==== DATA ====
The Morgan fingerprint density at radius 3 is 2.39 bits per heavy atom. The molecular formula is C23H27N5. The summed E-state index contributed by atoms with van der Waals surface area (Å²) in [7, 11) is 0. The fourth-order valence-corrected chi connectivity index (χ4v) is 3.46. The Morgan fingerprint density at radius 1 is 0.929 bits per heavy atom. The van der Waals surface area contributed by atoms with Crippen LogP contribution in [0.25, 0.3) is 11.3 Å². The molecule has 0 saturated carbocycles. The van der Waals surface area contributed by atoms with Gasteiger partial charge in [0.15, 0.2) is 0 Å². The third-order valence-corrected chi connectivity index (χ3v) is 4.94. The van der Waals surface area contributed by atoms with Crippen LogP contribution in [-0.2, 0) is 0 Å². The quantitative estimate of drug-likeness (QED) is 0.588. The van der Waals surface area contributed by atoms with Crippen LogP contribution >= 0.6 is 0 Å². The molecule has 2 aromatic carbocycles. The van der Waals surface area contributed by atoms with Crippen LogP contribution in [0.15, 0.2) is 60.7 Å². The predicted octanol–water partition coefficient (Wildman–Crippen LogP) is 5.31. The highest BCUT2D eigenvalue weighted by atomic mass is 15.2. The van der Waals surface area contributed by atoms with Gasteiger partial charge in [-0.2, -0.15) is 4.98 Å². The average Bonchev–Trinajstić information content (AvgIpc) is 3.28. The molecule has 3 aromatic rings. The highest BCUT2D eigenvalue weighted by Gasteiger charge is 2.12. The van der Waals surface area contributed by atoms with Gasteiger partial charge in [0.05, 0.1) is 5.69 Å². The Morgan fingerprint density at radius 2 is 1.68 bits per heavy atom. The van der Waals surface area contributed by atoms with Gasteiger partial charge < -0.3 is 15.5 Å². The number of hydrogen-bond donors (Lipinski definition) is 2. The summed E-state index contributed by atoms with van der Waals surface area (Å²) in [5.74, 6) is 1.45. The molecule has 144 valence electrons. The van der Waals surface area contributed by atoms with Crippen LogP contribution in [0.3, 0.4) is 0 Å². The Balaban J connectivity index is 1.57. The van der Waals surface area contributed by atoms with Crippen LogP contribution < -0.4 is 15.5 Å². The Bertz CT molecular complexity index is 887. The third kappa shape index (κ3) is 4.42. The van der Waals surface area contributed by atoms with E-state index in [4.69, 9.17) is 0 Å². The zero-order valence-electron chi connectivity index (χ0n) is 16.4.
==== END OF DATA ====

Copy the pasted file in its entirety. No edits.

The Morgan fingerprint density at radius 3 is 2.39 bits per heavy atom. The molecular formula is C23H27N5. The summed E-state index contributed by atoms with van der Waals surface area (Å²) in [7, 11) is 0. The fourth-order valence-corrected chi connectivity index (χ4v) is 3.46. The Morgan fingerprint density at radius 1 is 0.929 bits per heavy atom. The van der Waals surface area contributed by atoms with Crippen LogP contribution in [0.25, 0.3) is 11.3 Å². The molecule has 0 saturated carbocycles. The van der Waals surface area contributed by atoms with Gasteiger partial charge in [0.15, 0.2) is 0 Å². The third-order valence-corrected chi connectivity index (χ3v) is 4.94. The van der Waals surface area contributed by atoms with Crippen LogP contribution in [-0.2, 0) is 0 Å². The quantitative estimate of drug-likeness (QED) is 0.588. The van der Waals surface area contributed by atoms with Crippen LogP contribution >= 0.6 is 0 Å². The molecule has 2 aromatic carbocycles. The van der Waals surface area contributed by atoms with Crippen LogP contribution in [0.15, 0.2) is 60.7 Å². The predicted octanol–water partition coefficient (Wildman–Crippen LogP) is 5.31. The highest BCUT2D eigenvalue weighted by atomic mass is 15.2. The van der Waals surface area contributed by atoms with Gasteiger partial charge in [-0.2, -0.15) is 4.98 Å². The average Bonchev–Trinajstić information content (AvgIpc) is 3.28. The molecule has 3 aromatic rings. The highest BCUT2D eigenvalue weighted by Gasteiger charge is 2.12. The van der Waals surface area contributed by atoms with Gasteiger partial charge in [0.05, 0.1) is 5.69 Å². The Morgan fingerprint density at radius 2 is 1.68 bits per heavy atom. The van der Waals surface area contributed by atoms with Gasteiger partial charge < -0.3 is 15.5 Å². The number of hydrogen-bond donors (Lipinski definition) is 2. The summed E-state index contributed by atoms with van der Waals surface area (Å²) in [5.74, 6) is 1.45. The molecule has 144 valence electrons. The van der Waals surface area contributed by atoms with Crippen LogP contribution in [0.3, 0.4) is 0 Å². The Balaban J connectivity index is 1.57. The van der Waals surface area contributed by atoms with Crippen LogP contribution < -0.4 is 15.5 Å². The Bertz CT molecular complexity index is 887. The third kappa shape index (κ3) is 4.42. The van der Waals surface area contributed by atoms with E-state index in [4.69, 9.17) is 0 Å². The zero-order valence-electron chi connectivity index (χ0n) is 16.4.